IS IT ever OK to refer to someone as ugly? Dismay at a remark made by Joey Barton on Question Time on BBC TV on Thursday suggests not. One critic solemnly aligned Barton’s not-very-funny lad-gag (he equated voting for Ukip with selecting the best out of a group of “really ugly girls”) with stoning, gang rape and mass murder.
Really? Calling someone ugly might not be the sweetest impulse in the world, but it’s hardly a crime. And even if it was, would it be fairly classified as one committed solely by men against women? To stay with Barton’s original subject area, one rarely sees informal comment about our main party leaders that doesn’t disparage their appearances. Was there a rush of defence for Ed Miliband when he was widely mocked for how he looked eating a bacon sandwich? Assessing attractiveness is something that we do, gender and sexuality notwithstanding (anyone who doubts that women have exacting standards on men’s looks may consult any woman’s magazine). To pretend otherwise creates a disturbing and duplicitous gap between the way we think and speak in private, and what we are allowed to say in public. As for aligning a man with rapists and murderers because he made (and apologised for) a slightly ungentlemanly remark – isn’t that kind of ugly?
GRADUATION can be a sobering time, not just for the students who have spent years cramming knowledge into their brains in pursuit of an uncertain outcome, but for the parents with a financial and emotional stake in that outcome. Farewell, self-referential bubble of undergraduate life; hello, brutal job market that doesn’t really care if you’ve read Beowulf in the original Old English or can recite pi to a thousand digits.
Take heart, though: university isn’t just about book-learning. A survey last week revealed the life skills that students feel they have acquired beyond the lecture hall, and it shows us a future workforce fully prepared for adulthood austerity – if somewhat optimistic regarding the fun quotient of post-student life. The ability to stay up all night drinking and conceal the after-effects figures large, as does frugality, and the ability to live without ironing.
There is, however, the odd practical achievement to be counted: these prodigies can, it seems, boil eggs, bake potatoes and assemble flat-pack furniture. What’s more, they have mastered the art of fancy dress.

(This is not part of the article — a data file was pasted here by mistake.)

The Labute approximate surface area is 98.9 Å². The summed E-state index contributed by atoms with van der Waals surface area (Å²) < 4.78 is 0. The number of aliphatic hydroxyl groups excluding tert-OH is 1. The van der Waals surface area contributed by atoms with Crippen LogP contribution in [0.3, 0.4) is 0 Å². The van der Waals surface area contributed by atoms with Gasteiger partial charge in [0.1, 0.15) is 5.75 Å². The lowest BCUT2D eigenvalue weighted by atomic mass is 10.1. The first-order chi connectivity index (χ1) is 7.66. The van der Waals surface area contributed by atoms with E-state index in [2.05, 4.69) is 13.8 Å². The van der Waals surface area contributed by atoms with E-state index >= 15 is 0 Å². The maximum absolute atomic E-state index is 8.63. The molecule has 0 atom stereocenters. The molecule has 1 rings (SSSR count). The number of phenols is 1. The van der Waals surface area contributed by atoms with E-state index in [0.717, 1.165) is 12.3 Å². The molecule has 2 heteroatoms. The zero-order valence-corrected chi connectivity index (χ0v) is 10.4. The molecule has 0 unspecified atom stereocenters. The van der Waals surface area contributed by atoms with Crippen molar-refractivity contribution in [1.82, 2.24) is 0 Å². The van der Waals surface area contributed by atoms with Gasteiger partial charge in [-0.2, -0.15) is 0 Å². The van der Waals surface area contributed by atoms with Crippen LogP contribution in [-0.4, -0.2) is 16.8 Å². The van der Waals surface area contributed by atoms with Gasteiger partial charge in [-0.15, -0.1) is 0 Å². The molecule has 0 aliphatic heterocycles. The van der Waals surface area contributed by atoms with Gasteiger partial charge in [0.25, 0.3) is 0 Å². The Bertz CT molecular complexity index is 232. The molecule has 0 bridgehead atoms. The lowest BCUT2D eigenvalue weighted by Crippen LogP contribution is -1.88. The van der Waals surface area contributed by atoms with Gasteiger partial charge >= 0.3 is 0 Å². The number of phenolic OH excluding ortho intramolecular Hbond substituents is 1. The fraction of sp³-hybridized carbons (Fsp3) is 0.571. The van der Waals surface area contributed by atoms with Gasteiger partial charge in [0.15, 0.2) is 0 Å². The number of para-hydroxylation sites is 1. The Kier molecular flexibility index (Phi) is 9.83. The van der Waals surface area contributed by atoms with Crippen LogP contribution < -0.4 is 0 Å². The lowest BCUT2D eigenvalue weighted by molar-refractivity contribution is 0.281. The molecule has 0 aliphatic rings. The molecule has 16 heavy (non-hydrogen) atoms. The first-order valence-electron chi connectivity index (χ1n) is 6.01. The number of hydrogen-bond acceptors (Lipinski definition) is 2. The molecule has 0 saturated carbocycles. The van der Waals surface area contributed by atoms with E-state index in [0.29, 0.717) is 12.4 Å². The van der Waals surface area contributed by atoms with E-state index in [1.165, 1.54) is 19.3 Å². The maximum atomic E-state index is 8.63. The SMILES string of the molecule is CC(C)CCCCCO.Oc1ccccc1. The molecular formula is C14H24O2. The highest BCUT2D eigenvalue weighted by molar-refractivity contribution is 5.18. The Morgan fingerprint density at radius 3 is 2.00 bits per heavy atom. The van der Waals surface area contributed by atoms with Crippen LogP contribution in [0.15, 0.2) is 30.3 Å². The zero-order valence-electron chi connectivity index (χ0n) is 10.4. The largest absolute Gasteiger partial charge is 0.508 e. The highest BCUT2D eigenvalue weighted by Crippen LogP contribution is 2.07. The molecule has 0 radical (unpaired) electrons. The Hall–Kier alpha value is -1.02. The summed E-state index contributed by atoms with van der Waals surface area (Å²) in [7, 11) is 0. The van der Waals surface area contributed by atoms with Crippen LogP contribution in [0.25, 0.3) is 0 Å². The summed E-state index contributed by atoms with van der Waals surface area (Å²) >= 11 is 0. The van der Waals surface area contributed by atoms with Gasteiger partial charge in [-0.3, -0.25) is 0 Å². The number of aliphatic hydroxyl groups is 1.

Publication of the survey has elicited a predictable onslaught of anti-student bile. Of course, the wastrel stereotype is not entirely without foundation; away from home for the first time, we test boundaries, some of which are related to sleep deprivation and/or consumption of alcohol.
I certainly don’t recall much concern in my own student days with either egg preparation or DIY. Still, the automatic slating of students as useless boozehounds is to be regarded with suspicion. Often, the same people who rail against young people working dead-end jobs or claiming benefits reserve just as much contempt for those who undertake degrees in the hope of avoiding such eventualities; thus, every choice is scorned, and young people simply can’t win. The idea that irresponsibly indulging one’s vices is a student phenomenon, meanwhile, is dispelled by the slightest experience of the wider world – as I recall, the great shock of being let out among actual grown-ups isn’t so much that their lives are radically different, as that THEY’RE JUST THE SAME, but with fewer tutorials.
One of the reasons that reminiscences about student life are dominated by tales of How Wrecked We Got is that inebriation and associated indignities are near-universal experiences, whereas the specialist learning is of limited interest to many of the people with whom one might be conversing.
Most importantly, however – and this is something I learned at university – always check your sources. It’s worth noting that this poll comes from the high-level boffins at Lucozade Energy, a company which might just have a little vested interest in promoting as essential student skills “pulling all-nighters” and “getting by on little to no sleep”.
Counting on the future
THE Office of National Statistics has reported that 3 million people in the UK now live in groups of five or more. Remember that whole 1990s thing about how friends were the new family, and we were all going to live in happy platonic gangs like Monica and Chandler and the rest, having coffee and private jokes and never growing up? Well, it’s not that. It’s more like never leaving home because you can’t afford a house, and then having kids, and your kids never leaving home, and everyone living forever. We face a future of generation piled on generation in increasingly limited space. Lucky all those students have learned furniture assembly, because bunk beds may figure large in their interior design considerations. «